Sunday, September 7, 2014

Too Much Death Can Make You Cranky

My apartment building has 10 units and shares one washer and one dryer. This is usually not a problem.  One recent Saturday afternoon, I started a couple batches of laundry.  After I got the first one into the dryer and the second into the washer, I then unintentionally fell asleep on the couch. When I woke up -- at least 15 minutes after the dryer stopped, I'm sure -- I went down to the laundry room and found that someone had removed the my load from the washer, piled it into my basket the top of the dryer, and started their own load in the washer.

That's just rude, I thought to myself. Is your life really so important that you can't wait 15 or 20 minutes to do a load of laundry on a weekend? So, after tromping upstairs to get something to put the dry laundry in, coming back down, sorting it, loading the wet laundry into the dryer, and carrying the dry load upstairs, I wrote a little Post-It note and took it back down to put on the dryer door: "DO NOT REMOVE LAUNDRY." I also set myself a timer to go off when the dryer was done (45 minutes) so I wouldn't be late. Proud of myself for being such a good boy (by not being more provocative with my note and being more mindful of the dryer cycle), I sat down to work at my computer.

Forty-three minutes later, there is a loud knock at my door; I answer and a small, older woman is standing in the hall, looking impatient. She says, "The dryer is done. I'm waiting for it."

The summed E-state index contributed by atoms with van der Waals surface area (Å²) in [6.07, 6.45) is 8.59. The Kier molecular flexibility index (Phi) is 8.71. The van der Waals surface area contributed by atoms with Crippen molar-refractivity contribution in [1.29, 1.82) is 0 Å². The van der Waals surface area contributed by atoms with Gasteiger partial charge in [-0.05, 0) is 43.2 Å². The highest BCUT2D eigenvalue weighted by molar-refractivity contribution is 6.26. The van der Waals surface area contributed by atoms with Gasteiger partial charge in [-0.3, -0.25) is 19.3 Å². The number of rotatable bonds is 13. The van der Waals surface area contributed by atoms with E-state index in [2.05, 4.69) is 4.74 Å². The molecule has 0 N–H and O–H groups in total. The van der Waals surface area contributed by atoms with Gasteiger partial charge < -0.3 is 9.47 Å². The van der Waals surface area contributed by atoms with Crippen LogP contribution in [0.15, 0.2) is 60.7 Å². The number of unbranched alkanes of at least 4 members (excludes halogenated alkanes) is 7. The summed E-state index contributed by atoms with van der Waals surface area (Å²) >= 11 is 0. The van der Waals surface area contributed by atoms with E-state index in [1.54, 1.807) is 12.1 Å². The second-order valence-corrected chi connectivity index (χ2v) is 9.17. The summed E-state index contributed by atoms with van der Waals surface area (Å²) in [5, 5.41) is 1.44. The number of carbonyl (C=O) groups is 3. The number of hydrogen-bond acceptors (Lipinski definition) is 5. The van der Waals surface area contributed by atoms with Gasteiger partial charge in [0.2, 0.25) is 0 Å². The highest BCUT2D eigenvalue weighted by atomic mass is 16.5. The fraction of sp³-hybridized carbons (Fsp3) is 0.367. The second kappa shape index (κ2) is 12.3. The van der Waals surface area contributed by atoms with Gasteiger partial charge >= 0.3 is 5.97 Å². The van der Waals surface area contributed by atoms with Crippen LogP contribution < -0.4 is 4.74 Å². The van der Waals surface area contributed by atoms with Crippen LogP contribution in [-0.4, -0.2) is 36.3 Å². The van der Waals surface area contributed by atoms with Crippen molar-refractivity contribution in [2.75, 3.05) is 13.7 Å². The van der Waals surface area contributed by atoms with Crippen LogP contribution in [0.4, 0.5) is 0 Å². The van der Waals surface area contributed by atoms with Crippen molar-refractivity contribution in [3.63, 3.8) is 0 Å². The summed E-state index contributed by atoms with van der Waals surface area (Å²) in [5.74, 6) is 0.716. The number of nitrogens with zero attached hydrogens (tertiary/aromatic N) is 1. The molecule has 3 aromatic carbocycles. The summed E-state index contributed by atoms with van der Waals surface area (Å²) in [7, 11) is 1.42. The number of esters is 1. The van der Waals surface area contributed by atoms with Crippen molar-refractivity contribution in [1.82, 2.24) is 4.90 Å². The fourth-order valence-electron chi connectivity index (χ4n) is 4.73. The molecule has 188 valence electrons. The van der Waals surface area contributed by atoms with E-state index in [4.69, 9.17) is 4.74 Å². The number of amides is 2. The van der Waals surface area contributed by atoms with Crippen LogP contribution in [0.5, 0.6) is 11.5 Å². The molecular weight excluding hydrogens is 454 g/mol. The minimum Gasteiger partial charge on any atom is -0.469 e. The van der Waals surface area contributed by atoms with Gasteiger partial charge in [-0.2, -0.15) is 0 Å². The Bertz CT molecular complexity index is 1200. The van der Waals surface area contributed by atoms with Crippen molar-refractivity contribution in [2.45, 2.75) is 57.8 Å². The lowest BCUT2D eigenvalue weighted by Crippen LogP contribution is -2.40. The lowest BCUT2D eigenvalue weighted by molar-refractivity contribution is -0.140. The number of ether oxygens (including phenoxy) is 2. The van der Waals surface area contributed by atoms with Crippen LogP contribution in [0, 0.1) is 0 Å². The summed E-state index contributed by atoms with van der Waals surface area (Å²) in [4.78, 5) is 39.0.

Now, I'm just pissed off. I'm thinking, What's her problem? Still, gotta get the laundry out before it wrinkles, so, keeping my thoughts to myself, down I go; she waits upstairs, also silent, facing out the front door of the building. As I sort my stuff from the dryer, I'm grumbling to myself, thinking about how one could bring such a pestilentially rude person around to the point of view that we all have to live together here and how it's much easier for everyone if we just have a little patience, when she comes down into the laundry room and starts pulling her stuff out of the washer.

I decide to try a softer approach and ask, "What's your name?" She tells me. "I'm David. Nice to meet you," I find myself saying. "You, too," she says. "I'm tired," she continues. "I just came from the fifth funeral I've been to in two months and now I come home and have to do laundry."

Did I hear that right? "That's a lot of funerals," I say. "Yeah. First my mother, then my sister two weeks later, then my niece two weeks after that, then my nephew two weeks after that, then today..." I didn't catch the last person; I was too stunned. "I've been rearranging the furniture so much my kids are yelling at me to leave it alone." "Well, we all cope with loss in our own way," I commented. Listening to my heart break for this woman, I decided it was okay by me if she was a little impatient.

It's a basic human pitfall to assume that "bad" behavior on another's part is due to a personality flaw -- like concluding that she's "a pestilentially rude person" -- rather than considering that they may be struggling with some difficulty. It's a mistake I made that day and I'm glad for the reminder of it.